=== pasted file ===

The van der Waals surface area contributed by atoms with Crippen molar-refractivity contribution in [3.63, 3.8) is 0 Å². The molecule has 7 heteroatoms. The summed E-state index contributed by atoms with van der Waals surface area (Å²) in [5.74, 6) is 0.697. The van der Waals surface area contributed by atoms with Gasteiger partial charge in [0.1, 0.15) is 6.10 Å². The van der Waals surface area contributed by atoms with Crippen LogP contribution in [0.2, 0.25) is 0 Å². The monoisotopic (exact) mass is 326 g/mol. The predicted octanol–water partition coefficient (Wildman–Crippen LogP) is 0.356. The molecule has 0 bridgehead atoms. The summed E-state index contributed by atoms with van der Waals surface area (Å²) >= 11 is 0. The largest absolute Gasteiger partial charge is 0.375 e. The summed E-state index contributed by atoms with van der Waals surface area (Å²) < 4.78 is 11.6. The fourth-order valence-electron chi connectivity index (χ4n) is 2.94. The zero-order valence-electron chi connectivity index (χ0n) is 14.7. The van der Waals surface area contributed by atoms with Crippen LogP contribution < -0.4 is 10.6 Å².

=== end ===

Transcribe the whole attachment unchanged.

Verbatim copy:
The van der Waals surface area contributed by atoms with Crippen molar-refractivity contribution in [3.63, 3.8) is 0 Å². The molecule has 7 heteroatoms. The summed E-state index contributed by atoms with van der Waals surface area (Å²) in [5.74, 6) is 0.697. The van der Waals surface area contributed by atoms with Gasteiger partial charge in [0.1, 0.15) is 6.10 Å². The van der Waals surface area contributed by atoms with Crippen LogP contribution in [0.2, 0.25) is 0 Å². The monoisotopic (exact) mass is 326 g/mol. The predicted octanol–water partition coefficient (Wildman–Crippen LogP) is 0.356. The molecule has 0 bridgehead atoms. The summed E-state index contributed by atoms with van der Waals surface area (Å²) >= 11 is 0. The largest absolute Gasteiger partial charge is 0.375 e. The summed E-state index contributed by atoms with van der Waals surface area (Å²) < 4.78 is 11.6. The fourth-order valence-electron chi connectivity index (χ4n) is 2.94. The zero-order valence-electron chi connectivity index (χ0n) is 14.7. The van der Waals surface area contributed by atoms with Crippen LogP contribution < -0.4 is 10.6 Å².